• ‘John undid the latch and opened the door as if he were breaking in, using his shoulder like a battering ram.’
      • ‘There is a second lock preventing the latch from opening the door.’
      • ‘It is a good idea to actually install the spring latch itself in the door temporarily to be sure the plate is properly located.’
      • ‘The kiln includes a floating door system with four spring door latches and a recess on the inner door surface.’
      • ‘Outside, several latches disengaged, one after another.’
      • ‘I was also very impressed with the ease with which the split rear seats could be dropped using spring-loaded latches.’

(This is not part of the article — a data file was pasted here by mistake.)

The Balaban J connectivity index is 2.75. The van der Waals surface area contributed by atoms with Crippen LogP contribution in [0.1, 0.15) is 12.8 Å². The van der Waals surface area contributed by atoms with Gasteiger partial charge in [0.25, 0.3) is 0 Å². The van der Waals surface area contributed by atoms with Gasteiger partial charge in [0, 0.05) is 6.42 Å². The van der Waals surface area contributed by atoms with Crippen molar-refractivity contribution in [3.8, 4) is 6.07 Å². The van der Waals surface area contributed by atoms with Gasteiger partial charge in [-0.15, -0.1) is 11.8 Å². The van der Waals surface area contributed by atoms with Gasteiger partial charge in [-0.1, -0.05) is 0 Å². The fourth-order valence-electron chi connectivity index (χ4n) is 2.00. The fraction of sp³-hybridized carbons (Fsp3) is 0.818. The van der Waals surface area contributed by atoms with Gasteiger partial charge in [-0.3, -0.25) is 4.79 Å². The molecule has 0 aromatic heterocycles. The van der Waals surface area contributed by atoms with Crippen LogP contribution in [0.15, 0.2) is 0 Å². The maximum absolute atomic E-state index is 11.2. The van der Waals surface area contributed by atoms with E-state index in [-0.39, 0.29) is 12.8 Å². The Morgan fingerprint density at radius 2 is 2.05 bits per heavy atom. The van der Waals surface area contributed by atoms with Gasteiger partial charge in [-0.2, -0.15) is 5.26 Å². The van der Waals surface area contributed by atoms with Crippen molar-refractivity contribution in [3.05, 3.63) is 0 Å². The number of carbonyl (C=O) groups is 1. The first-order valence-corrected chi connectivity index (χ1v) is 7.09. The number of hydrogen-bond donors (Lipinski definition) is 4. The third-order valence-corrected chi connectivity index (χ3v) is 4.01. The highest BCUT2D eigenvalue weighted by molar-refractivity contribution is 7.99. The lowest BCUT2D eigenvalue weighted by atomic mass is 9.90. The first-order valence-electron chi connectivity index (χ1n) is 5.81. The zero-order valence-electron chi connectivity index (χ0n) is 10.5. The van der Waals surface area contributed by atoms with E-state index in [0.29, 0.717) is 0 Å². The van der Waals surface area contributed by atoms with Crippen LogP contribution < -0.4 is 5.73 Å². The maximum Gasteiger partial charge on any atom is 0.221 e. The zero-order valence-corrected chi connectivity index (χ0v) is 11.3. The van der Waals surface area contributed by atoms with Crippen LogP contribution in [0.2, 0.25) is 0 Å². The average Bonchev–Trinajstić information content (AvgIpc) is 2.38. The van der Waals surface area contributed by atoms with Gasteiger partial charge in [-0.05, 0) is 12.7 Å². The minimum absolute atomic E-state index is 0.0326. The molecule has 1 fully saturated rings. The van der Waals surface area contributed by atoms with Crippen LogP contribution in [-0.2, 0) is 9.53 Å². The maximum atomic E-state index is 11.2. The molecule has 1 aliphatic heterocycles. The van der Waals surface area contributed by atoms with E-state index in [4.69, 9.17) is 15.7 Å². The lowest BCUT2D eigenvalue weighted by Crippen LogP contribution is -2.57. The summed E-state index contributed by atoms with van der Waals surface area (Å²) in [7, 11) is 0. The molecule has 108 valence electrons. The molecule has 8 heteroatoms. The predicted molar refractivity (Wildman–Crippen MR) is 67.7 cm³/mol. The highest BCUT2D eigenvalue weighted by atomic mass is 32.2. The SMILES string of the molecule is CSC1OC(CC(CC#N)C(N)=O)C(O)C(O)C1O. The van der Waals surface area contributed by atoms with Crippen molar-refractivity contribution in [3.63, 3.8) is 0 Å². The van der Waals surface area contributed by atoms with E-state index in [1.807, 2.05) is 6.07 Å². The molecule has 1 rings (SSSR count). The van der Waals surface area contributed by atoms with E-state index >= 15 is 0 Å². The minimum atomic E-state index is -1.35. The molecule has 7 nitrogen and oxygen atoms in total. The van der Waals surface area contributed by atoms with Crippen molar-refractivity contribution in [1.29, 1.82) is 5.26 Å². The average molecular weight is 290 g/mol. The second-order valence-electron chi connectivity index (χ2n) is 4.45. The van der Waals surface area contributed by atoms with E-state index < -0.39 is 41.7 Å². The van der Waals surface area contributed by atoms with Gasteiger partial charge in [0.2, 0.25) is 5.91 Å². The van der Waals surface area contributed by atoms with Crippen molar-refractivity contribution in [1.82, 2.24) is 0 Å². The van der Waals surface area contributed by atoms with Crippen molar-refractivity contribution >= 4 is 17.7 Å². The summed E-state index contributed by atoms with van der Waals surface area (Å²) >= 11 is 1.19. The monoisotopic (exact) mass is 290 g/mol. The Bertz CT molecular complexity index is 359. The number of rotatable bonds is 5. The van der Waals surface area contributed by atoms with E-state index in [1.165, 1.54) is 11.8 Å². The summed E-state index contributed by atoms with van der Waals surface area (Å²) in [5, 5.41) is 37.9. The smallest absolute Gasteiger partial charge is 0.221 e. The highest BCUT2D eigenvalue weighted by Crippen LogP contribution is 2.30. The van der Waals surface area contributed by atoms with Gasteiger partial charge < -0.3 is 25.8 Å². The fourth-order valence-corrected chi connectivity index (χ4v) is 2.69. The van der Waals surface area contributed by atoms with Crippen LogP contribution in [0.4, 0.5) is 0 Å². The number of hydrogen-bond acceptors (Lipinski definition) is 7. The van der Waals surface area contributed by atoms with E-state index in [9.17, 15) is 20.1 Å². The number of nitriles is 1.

• ‘Of course, it is a little late to be thinking about this now, since the plate must align with the spring latch of the lock you just installed.’
      • ‘Sturdy metal doors, held shut with spring latches, keep prying eyes and little hands away from the internal components.’
      • ‘The latch didn't catch, and the door shivered open.’
      • ‘When you depress the spring-loaded latch it opens smoothly on a hinge (also spring loaded).’
      • ‘The side access panel is secured and released by means of two knurled thumbscrews and a spring-loaded latch.’
      • ‘A deadbolt is more secure than a spring-driven latch since it's much harder to push the bolt in from the side of the door.’
      • ‘She pushed a series of buttons on the outside of the door and a latch unhitched.’
      • ‘One latch is spring-loaded and another is a two-position switch that prevents the battery from slipping out accidentally.’